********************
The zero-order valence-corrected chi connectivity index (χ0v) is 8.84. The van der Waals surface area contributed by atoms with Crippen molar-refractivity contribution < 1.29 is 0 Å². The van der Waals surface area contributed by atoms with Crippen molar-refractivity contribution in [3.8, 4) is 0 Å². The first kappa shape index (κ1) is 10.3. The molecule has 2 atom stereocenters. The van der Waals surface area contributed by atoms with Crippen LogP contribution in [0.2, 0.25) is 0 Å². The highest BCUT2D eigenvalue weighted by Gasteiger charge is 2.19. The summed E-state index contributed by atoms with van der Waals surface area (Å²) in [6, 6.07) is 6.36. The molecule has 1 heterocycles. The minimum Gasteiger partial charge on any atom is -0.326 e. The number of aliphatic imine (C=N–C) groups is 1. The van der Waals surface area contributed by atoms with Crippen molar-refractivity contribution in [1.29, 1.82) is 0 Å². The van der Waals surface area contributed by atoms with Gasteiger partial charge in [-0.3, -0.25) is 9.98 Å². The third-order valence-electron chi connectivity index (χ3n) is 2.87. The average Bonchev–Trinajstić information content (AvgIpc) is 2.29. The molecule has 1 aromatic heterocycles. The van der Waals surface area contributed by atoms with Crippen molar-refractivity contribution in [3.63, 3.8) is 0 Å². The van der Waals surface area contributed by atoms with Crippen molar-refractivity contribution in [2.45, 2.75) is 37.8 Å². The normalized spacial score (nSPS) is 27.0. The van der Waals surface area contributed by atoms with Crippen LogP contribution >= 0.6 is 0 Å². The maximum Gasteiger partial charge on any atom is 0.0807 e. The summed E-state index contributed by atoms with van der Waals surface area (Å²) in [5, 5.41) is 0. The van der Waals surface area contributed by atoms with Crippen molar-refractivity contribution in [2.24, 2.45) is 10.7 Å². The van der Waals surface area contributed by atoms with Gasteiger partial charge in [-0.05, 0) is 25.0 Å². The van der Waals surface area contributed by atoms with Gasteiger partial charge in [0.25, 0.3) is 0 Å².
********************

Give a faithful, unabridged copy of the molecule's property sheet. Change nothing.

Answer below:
The zero-order valence-corrected chi connectivity index (χ0v) is 8.84. The van der Waals surface area contributed by atoms with Crippen molar-refractivity contribution < 1.29 is 0 Å². The van der Waals surface area contributed by atoms with Crippen molar-refractivity contribution in [3.8, 4) is 0 Å². The first kappa shape index (κ1) is 10.3. The molecule has 2 atom stereocenters. The van der Waals surface area contributed by atoms with Crippen LogP contribution in [0.2, 0.25) is 0 Å². The highest BCUT2D eigenvalue weighted by Gasteiger charge is 2.19. The summed E-state index contributed by atoms with van der Waals surface area (Å²) in [6, 6.07) is 6.36. The molecule has 1 heterocycles. The minimum Gasteiger partial charge on any atom is -0.326 e. The number of aliphatic imine (C=N–C) groups is 1. The van der Waals surface area contributed by atoms with Crippen molar-refractivity contribution in [1.29, 1.82) is 0 Å². The van der Waals surface area contributed by atoms with Gasteiger partial charge in [-0.3, -0.25) is 9.98 Å². The third-order valence-electron chi connectivity index (χ3n) is 2.87. The average Bonchev–Trinajstić information content (AvgIpc) is 2.29. The molecule has 1 aromatic heterocycles. The van der Waals surface area contributed by atoms with Crippen molar-refractivity contribution in [3.63, 3.8) is 0 Å². The van der Waals surface area contributed by atoms with Crippen molar-refractivity contribution in [2.45, 2.75) is 37.8 Å². The normalized spacial score (nSPS) is 27.0. The van der Waals surface area contributed by atoms with Crippen LogP contribution >= 0.6 is 0 Å². The maximum Gasteiger partial charge on any atom is 0.0807 e. The summed E-state index contributed by atoms with van der Waals surface area (Å²) in [5, 5.41) is 0. The van der Waals surface area contributed by atoms with Crippen molar-refractivity contribution in [2.24, 2.45) is 10.7 Å². The van der Waals surface area contributed by atoms with Gasteiger partial charge in [-0.05, 0) is 25.0 Å². The van der Waals surface area contributed by atoms with Gasteiger partial charge in [0.25, 0.3) is 0 Å².